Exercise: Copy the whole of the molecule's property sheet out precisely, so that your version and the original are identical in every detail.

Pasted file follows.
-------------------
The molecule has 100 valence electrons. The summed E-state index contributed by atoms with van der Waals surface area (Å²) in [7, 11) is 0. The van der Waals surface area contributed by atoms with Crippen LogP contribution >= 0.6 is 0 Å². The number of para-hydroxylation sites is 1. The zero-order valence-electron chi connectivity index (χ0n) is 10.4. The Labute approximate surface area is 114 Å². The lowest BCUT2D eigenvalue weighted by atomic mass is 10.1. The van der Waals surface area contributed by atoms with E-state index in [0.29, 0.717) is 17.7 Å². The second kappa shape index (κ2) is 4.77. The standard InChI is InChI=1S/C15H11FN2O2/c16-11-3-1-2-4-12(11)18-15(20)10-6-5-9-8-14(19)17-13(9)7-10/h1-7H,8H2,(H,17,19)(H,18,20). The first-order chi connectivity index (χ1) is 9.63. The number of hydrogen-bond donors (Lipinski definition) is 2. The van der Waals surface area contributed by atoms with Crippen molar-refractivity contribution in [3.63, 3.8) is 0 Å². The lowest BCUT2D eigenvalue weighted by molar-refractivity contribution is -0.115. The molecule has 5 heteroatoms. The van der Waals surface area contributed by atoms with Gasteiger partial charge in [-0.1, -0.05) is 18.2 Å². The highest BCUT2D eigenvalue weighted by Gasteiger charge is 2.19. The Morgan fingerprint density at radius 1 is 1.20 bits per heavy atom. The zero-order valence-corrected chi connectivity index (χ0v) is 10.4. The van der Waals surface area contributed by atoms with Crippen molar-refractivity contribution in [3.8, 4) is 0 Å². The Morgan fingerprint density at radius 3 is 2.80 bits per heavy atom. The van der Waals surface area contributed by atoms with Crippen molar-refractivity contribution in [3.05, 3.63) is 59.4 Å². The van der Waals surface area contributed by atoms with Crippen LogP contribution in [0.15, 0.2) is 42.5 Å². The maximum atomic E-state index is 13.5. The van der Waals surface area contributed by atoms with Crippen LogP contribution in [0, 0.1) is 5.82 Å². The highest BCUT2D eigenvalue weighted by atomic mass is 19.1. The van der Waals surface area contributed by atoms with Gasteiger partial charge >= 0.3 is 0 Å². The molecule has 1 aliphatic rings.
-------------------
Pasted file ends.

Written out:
The molecule has 100 valence electrons. The summed E-state index contributed by atoms with van der Waals surface area (Å²) in [7, 11) is 0. The van der Waals surface area contributed by atoms with Crippen LogP contribution >= 0.6 is 0 Å². The number of para-hydroxylation sites is 1. The zero-order valence-electron chi connectivity index (χ0n) is 10.4. The Labute approximate surface area is 114 Å². The lowest BCUT2D eigenvalue weighted by atomic mass is 10.1. The van der Waals surface area contributed by atoms with E-state index in [0.29, 0.717) is 17.7 Å². The second kappa shape index (κ2) is 4.77. The standard InChI is InChI=1S/C15H11FN2O2/c16-11-3-1-2-4-12(11)18-15(20)10-6-5-9-8-14(19)17-13(9)7-10/h1-7H,8H2,(H,17,19)(H,18,20). The first-order chi connectivity index (χ1) is 9.63. The number of hydrogen-bond donors (Lipinski definition) is 2. The van der Waals surface area contributed by atoms with Crippen molar-refractivity contribution in [3.63, 3.8) is 0 Å². The lowest BCUT2D eigenvalue weighted by molar-refractivity contribution is -0.115. The molecule has 5 heteroatoms. The van der Waals surface area contributed by atoms with Gasteiger partial charge in [-0.1, -0.05) is 18.2 Å². The highest BCUT2D eigenvalue weighted by Gasteiger charge is 2.19. The Morgan fingerprint density at radius 1 is 1.20 bits per heavy atom. The zero-order valence-corrected chi connectivity index (χ0v) is 10.4. The van der Waals surface area contributed by atoms with Crippen molar-refractivity contribution in [3.8, 4) is 0 Å². The Morgan fingerprint density at radius 3 is 2.80 bits per heavy atom. The van der Waals surface area contributed by atoms with Crippen molar-refractivity contribution in [3.05, 3.63) is 59.4 Å². The van der Waals surface area contributed by atoms with Crippen LogP contribution in [0.15, 0.2) is 42.5 Å². The maximum atomic E-state index is 13.5. The van der Waals surface area contributed by atoms with Crippen LogP contribution in [0, 0.1) is 5.82 Å². The highest BCUT2D eigenvalue weighted by atomic mass is 19.1. The van der Waals surface area contributed by atoms with Gasteiger partial charge >= 0.3 is 0 Å². The molecule has 1 aliphatic rings.